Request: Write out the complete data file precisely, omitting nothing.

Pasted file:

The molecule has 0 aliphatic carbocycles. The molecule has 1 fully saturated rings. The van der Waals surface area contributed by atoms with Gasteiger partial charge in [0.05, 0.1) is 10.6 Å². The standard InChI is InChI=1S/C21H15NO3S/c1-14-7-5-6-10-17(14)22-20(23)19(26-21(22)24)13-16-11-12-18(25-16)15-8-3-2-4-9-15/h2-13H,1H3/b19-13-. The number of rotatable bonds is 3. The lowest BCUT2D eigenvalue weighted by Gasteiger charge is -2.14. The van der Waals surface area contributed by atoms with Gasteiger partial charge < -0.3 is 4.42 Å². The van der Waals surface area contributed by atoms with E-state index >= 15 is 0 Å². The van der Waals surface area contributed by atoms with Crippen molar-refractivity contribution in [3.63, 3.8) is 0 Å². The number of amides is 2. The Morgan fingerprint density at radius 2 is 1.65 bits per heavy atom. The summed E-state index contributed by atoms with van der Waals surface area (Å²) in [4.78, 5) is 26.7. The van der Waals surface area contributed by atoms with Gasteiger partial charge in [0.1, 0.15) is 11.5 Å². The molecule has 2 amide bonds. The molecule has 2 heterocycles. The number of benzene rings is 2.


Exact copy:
The molecule has 0 aliphatic carbocycles. The molecule has 1 fully saturated rings. The van der Waals surface area contributed by atoms with Gasteiger partial charge in [0.05, 0.1) is 10.6 Å². The standard InChI is InChI=1S/C21H15NO3S/c1-14-7-5-6-10-17(14)22-20(23)19(26-21(22)24)13-16-11-12-18(25-16)15-8-3-2-4-9-15/h2-13H,1H3/b19-13-. The number of rotatable bonds is 3. The lowest BCUT2D eigenvalue weighted by Gasteiger charge is -2.14. The van der Waals surface area contributed by atoms with Gasteiger partial charge < -0.3 is 4.42 Å². The van der Waals surface area contributed by atoms with E-state index >= 15 is 0 Å². The van der Waals surface area contributed by atoms with Crippen molar-refractivity contribution in [3.63, 3.8) is 0 Å². The number of amides is 2. The Morgan fingerprint density at radius 2 is 1.65 bits per heavy atom. The summed E-state index contributed by atoms with van der Waals surface area (Å²) in [4.78, 5) is 26.7. The van der Waals surface area contributed by atoms with Gasteiger partial charge in [0.1, 0.15) is 11.5 Å². The molecule has 2 amide bonds. The molecule has 2 heterocycles. The number of benzene rings is 2.